Meanwhile Palmer’s teammate, Nico Hülkenberg, has clocked up 26 scores amidst several impressive runs in the top ten. On the surface, Palmer has been wiped off the table this year and although Renault management have assured the Englishman that his seat is safe for the rest of 2017 – beyond that, Palmer’s future is weak. Palmer needed that reassurance to help bolster confidence, but with each non-score, the threat still lingers.
In the opening half of the year, there was so much comment regarding Palmer’s place in the Renault team, that it is likely to have provided a distraction. With potential suiters lining up to replace him at every Grand Prix, Palmer has been living close to the axe – a situation not helped by the re-emergence of Grand Prix winner Robert Kubica in recent months.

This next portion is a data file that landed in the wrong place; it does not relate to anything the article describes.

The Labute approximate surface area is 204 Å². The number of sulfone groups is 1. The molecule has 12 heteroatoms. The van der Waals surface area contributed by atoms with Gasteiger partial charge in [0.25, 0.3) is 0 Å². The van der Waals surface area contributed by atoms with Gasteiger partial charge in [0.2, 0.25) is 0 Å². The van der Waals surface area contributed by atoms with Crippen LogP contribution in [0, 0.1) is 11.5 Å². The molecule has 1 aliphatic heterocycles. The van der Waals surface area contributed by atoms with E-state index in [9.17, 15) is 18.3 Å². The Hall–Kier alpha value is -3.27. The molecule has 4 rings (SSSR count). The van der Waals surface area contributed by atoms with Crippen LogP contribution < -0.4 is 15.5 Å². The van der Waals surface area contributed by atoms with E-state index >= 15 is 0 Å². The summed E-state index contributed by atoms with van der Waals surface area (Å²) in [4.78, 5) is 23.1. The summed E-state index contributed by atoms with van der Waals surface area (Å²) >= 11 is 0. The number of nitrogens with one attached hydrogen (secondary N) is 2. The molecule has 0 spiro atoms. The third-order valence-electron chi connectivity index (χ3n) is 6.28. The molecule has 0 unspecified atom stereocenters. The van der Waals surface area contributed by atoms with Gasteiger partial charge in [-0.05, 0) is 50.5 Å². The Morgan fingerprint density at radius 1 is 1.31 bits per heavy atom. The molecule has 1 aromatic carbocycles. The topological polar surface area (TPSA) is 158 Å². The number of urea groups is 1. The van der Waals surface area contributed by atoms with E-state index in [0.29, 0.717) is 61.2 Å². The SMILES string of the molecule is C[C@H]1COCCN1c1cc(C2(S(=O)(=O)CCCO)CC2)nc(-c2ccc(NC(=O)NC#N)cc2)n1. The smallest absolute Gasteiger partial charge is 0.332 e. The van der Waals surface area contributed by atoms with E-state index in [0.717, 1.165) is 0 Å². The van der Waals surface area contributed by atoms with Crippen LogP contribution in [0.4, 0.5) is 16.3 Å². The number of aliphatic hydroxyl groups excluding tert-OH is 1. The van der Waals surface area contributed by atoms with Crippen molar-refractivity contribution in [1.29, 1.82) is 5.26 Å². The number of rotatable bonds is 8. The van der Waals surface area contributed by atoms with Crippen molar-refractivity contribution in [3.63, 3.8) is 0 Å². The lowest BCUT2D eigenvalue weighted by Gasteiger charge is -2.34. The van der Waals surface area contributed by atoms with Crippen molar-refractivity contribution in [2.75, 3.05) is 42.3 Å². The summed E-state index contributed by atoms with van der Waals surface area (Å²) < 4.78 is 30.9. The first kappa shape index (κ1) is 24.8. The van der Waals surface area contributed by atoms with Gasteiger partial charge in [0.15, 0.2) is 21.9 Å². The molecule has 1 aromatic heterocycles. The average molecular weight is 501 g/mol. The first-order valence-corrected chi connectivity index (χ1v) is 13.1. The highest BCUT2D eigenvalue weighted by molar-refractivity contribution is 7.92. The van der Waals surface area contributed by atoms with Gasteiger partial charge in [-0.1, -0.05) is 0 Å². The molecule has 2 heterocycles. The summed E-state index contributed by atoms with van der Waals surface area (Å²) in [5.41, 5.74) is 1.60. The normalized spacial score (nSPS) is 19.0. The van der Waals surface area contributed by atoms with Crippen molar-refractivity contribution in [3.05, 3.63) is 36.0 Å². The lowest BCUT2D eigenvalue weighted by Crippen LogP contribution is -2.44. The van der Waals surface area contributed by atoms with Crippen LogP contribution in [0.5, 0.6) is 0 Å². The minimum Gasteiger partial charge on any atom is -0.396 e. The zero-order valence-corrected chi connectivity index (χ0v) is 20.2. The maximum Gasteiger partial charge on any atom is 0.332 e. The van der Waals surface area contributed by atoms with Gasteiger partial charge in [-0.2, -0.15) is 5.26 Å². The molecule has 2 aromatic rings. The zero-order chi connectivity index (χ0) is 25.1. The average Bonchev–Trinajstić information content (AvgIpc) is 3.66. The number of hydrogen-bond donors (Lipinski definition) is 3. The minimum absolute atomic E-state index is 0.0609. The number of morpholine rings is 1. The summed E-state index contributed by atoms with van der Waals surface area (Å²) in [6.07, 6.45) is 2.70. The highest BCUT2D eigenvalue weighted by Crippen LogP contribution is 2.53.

At the beginning of this season, team principal Cyril Abiteboul set a target for 5th in the Constructor’s Championship and following a disastrous season last year – Renault effectively inherited an under-developed 2015 Lotus – the French marque are slowly climbing up the order and currently sit 8th in the standings.
There is little doubt that Palmer – and to a lesser degree Hülkenberg – have been blighted by poor reliability this year, thanks mostly to an evolution of the Renault hybrid engine, which has been quicker but more likely to choke on itself. The nadir came at Silverstone, where for Palmer’s home Grand Prix, a car failure ensure he did not even take the start. Whatever one thinks of his performances, the continued loss of running in a number of practice sessions this year has hampered Palmer’s development.

Yet when he has run, the 2014 GP2 champion has still fallen short of expectations. In Hungary, Palmer qualified a reasonable 11th, but was eight-tenth shy of his teammate. It was a similar gap to Hülkenberg in Silverstone and Montreal, which extended to nine-tenths in Monaco. In Barcelona, Melbourne, Red Bull Ring, Shanghai and Sochi, Palmer never even made it out of Q1, while in Baku he never had an opportunity to run, thanks to a technical issue.